Studham is the most southerly village in the county of Bedfordshire situated in woodland on the north-west side of the Chiltern Hills
The village of Studham (an Anglo Saxon name meaning ‘home in the woods’) lies on the wooded south facing Chiltern hills. Recorded as Estodham in the Domesday Book of 1086 as comprising two manor house and several farms.
Today, Studham is a small village with a population of a little over 1,000. Amenities include; two churches, two public houses and a farm shop. The 13th Century parish church of St Mary is the oldest building in Studham. The church has a fine interior and includes an earlier Norman font decorated with dragons.
The village currently has two public houses, the older of which, The Bell, pre-dates the English Civil War. An interesting discovery was made at the Bell in the early 20th century. Whilst undertaking work to make safe the old well in the pub garden, a cache of discarded or hidden civil war weapons was found.
Studham Common - an area of outstanding natural beauty
The centre of the village is dominated by Studham Common, a sizeable open area of around 128 hectares. The extensive Common is divided into three areas, bisected by tracks. The East and Middle Commons are mainly comprised of open grassland, bordered by hedgerows or scrub. The smallest area, West Common, is a mix of woodland and scrub thickets. There is also a small playing field which serves as the village green.
It is a popular area and is widely used by local people. There are two War Memorials on the common , a clock and a brick bus shelter, built as memorials to the first and second World Wars. The common was the location of the 1967 ‘Blue Man’ extraterrestrial sighting.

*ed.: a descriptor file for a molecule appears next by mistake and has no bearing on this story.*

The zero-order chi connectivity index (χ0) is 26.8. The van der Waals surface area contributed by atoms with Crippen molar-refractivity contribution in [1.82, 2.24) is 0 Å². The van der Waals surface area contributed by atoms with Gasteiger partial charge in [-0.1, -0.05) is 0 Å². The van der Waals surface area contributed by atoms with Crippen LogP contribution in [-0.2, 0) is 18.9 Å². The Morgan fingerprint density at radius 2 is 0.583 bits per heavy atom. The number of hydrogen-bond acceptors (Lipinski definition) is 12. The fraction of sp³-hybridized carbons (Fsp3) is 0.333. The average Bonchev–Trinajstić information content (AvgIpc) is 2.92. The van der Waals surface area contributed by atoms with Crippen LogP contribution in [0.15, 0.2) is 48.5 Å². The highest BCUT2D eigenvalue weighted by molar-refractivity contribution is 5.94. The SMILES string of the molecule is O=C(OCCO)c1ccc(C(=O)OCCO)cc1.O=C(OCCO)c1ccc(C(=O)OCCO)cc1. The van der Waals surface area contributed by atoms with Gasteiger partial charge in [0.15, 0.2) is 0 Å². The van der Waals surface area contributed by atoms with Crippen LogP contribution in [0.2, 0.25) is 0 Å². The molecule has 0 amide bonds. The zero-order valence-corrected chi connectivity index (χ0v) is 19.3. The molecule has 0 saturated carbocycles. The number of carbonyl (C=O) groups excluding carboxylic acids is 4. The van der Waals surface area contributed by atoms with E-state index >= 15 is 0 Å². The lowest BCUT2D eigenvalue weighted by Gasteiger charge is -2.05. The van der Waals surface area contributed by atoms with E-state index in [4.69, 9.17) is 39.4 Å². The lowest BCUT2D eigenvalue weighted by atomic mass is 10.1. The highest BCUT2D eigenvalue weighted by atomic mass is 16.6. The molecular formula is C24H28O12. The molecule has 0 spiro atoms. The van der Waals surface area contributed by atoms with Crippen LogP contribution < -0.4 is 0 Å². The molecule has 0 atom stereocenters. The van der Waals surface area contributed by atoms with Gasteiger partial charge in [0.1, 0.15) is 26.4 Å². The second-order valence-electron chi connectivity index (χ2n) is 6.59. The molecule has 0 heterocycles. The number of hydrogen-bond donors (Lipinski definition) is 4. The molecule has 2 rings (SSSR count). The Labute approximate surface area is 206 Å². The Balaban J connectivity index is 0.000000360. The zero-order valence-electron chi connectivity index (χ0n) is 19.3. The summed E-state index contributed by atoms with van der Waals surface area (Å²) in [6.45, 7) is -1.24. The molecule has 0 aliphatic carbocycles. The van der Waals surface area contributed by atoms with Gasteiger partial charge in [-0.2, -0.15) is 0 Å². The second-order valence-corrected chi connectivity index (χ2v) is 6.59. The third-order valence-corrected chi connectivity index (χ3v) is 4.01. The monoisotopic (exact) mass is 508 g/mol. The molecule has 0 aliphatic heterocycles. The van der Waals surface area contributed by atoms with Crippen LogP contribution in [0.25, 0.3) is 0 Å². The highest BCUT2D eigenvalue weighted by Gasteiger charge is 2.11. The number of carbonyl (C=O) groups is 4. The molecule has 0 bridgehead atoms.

The unusual geology of the area, a combination of clay soil overlying chalk is home to a wide variety of plants, offering a rich habitat for a broad range of insects, birds and small mammals, the numbers of which have been declining elsewhere. Over 200 plant species, 26 species of butterfly and over 20 species of birds have been recorded on the Common. The 'clay-with-flints' grassland is of particular note. It is one of the last remaining habitats of this type in the county. The meadow grasses and flowers are a wonderful sight in the summer, and provide food and protection to a wide range of butterflies, insects and small animals.
The Skylark, which is in decline nationally, breeds in the grassland area. The air is filled with their beautiful song in spring. The eastern boundary of the Common is an ancient hedgerow dating back at least to medieval times. The Dormouse, a rare and protected species, is found in this area, one of only two sites in the county.
Download local walks - www.chilternsaonb.org/downloads/publications/StudhamCommonleaflet.pdf